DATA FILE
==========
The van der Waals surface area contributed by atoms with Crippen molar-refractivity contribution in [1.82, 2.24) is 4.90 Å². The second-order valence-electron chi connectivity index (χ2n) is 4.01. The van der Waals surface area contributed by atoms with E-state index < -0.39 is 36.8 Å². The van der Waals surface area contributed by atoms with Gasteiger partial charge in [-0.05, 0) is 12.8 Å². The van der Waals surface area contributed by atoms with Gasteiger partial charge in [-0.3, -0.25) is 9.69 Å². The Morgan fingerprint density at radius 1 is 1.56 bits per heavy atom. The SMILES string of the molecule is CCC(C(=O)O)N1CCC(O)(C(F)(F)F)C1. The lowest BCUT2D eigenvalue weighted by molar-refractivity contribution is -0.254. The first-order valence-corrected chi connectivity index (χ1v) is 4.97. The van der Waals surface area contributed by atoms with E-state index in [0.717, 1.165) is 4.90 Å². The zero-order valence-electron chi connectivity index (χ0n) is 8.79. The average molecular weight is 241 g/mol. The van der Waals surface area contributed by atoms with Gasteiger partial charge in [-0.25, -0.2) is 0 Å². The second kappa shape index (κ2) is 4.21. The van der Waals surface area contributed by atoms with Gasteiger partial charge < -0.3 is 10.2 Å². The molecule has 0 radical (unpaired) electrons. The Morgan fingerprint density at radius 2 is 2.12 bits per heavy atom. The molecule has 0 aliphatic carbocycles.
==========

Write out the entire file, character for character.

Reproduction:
The van der Waals surface area contributed by atoms with Crippen molar-refractivity contribution in [1.82, 2.24) is 4.90 Å². The second-order valence-electron chi connectivity index (χ2n) is 4.01. The van der Waals surface area contributed by atoms with E-state index < -0.39 is 36.8 Å². The van der Waals surface area contributed by atoms with Gasteiger partial charge in [-0.05, 0) is 12.8 Å². The van der Waals surface area contributed by atoms with Gasteiger partial charge in [-0.3, -0.25) is 9.69 Å². The Morgan fingerprint density at radius 1 is 1.56 bits per heavy atom. The SMILES string of the molecule is CCC(C(=O)O)N1CCC(O)(C(F)(F)F)C1. The lowest BCUT2D eigenvalue weighted by molar-refractivity contribution is -0.254. The first-order valence-corrected chi connectivity index (χ1v) is 4.97. The van der Waals surface area contributed by atoms with E-state index in [0.717, 1.165) is 4.90 Å². The zero-order valence-electron chi connectivity index (χ0n) is 8.79. The average molecular weight is 241 g/mol. The van der Waals surface area contributed by atoms with Gasteiger partial charge in [-0.25, -0.2) is 0 Å². The second kappa shape index (κ2) is 4.21. The van der Waals surface area contributed by atoms with Gasteiger partial charge < -0.3 is 10.2 Å². The molecule has 0 radical (unpaired) electrons. The Morgan fingerprint density at radius 2 is 2.12 bits per heavy atom. The molecule has 0 aliphatic carbocycles.